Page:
NGOs: We can’t help injured stray dogs timely due to lack of funds

City Safety

Many injured street dogs in Bengaluru are not getting prompt medical aid. NGOs say they are unable to rescue strays timely because they are short of money and time.

Recently, a pup was run over by a milk truck in Kumbalgodu. Chandrakala Yadav, a shop owner who witnessed the accident, said: “The accident occurred at around 8 am when a milk truck driver who was overspeeding ran over a little puppy who was sleeping in the middle of the road. The driver didn’t even bother to stop his truck to check up on the puppy.”

Chandrakala and her daughter tried to save the pup but in vain. “I asked my daughter to sprinkle water on the puppy as it was alive the moment we saw it, but it died after 10 minutes,” she added.

Anjali Belgaumkar, a student who went to Chandrakala’s shop soon after the incident, said: “At first I thought the puppy was sleeping. On a closer look, I realized it was gravely injured. I asked the shop owner if she had called for help but they said they hadn’t. I tried calling CUPA but my call went unanswered.”

Asked about the challenges that animal rescue shelters face, Keerthan, manager at Charlie’s Animal Rescue Centre (CARE), said: “We run our rescue operations from 9.30 am to 5:30 pm. Beyond, that it is difficult for us to take calls as we don’t work 24/7. Running a round-the-clock service is extremely expensive and we don’t have funds for it.”

Most animal rescue shelters in Bengaluru run on funds. The pandemic has led to reduced funding. “Since the pandemic struck…, most donations have been diverted for the welfare of people.”

Another problem that hinders rescue operations is distance. Girish, who runs Animal Rights Fund: “Distance matters a lot. If a place is an hour away from our office, it becomes difficult for us to rescue the dog. We drive to places that are near to us. Due to such circumstances, some stray dogs might not get the treatment they require.”

According to the Prevention of Cruelty to Animals Act anyone who runs over an animal will be punished and the punishment ranges from a fine of less than Rs.10 in the case of first offence to imprisonment for three months if the offence is repeated.

About laws pertaining to animal cruelty in India, Harish, who worked as an animal welfare officer at CUPA, said: “There is very little support from the government for such shelter homes. The laws that are in place for animals are not enough. It is important to understand that while the Government is for people, animals hold an important part in the ecosystem. There should be better laws to protect animals.”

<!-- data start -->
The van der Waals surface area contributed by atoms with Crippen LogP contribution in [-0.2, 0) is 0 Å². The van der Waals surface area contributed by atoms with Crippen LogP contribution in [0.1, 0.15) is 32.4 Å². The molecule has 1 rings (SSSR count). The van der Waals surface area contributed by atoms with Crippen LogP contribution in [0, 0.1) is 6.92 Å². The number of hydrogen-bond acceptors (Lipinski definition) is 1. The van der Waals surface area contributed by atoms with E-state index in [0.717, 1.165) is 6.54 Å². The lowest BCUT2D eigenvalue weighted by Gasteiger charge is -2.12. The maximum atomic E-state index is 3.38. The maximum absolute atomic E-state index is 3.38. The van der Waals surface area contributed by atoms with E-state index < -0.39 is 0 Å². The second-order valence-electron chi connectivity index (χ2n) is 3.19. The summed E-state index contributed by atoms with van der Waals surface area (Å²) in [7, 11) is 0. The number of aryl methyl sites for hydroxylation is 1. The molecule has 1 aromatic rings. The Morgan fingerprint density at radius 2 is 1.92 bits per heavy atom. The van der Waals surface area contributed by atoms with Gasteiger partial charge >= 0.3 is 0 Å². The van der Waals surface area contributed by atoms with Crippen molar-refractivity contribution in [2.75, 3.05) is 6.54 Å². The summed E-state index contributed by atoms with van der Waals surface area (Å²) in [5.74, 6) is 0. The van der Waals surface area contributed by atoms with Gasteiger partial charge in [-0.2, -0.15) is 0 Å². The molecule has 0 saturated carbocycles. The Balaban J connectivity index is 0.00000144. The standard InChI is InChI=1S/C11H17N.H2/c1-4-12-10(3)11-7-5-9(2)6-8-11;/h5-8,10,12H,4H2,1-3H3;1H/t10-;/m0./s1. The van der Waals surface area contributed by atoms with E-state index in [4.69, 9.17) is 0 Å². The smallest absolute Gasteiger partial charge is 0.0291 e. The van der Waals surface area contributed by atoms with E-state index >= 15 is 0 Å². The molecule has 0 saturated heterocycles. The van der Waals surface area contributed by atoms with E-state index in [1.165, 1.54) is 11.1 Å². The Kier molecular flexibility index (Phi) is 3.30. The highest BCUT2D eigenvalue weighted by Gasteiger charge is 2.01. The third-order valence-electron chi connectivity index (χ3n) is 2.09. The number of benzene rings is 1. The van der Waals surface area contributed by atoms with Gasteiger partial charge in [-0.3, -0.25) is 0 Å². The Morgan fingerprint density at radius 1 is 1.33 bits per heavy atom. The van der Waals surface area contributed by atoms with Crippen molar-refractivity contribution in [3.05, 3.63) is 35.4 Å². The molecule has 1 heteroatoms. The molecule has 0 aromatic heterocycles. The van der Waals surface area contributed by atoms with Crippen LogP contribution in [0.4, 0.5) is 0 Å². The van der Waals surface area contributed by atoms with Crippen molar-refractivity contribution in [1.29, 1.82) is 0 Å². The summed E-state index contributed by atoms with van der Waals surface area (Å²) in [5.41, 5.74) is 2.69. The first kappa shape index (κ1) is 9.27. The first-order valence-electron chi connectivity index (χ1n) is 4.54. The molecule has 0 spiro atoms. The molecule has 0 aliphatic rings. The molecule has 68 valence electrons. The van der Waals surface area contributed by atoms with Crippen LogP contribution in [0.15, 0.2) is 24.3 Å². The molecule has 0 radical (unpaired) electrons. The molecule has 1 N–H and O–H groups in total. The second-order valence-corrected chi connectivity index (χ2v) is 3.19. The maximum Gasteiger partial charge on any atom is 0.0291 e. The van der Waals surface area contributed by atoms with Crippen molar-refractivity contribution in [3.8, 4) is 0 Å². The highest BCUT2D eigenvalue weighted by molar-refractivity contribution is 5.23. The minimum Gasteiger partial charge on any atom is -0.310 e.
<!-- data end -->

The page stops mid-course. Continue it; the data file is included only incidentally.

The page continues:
Shiuli Subaya, a stray-animal rescuer associated with Rawr for Cats, told The Observer: “Stray animals are seen to be a nuisance, and a common mistake that is often made is that puppies or kittens are separated from their mothers prematurely. As rescuers, we can never take the place of their mothers and what they provide in terms of care and nutrition.”

If anyone finds an injured stray animal, the best way to get help is by posting its picture social media. “There is a large network of people who work towards animal welfare on Facebook. If anyone comes across an injured animal, he/she should post a picture on Facebook. Animal welfare groups on social media are extremely active so it is most likely that someone would reach out for help,” she added.

“Stray animal birth control is very important. It should be sponsored by the government, but it doesn’t do much. So people should come forward and spend Rs 1,500 which is required to sterilize one stray animal.”

To treat an injured animal when no professional aid is available, the Anti-Cruelty society suggests that it be covered with a blanket and first-aid given. An animal in a critical condition must be taken to a vet as soon as possible.


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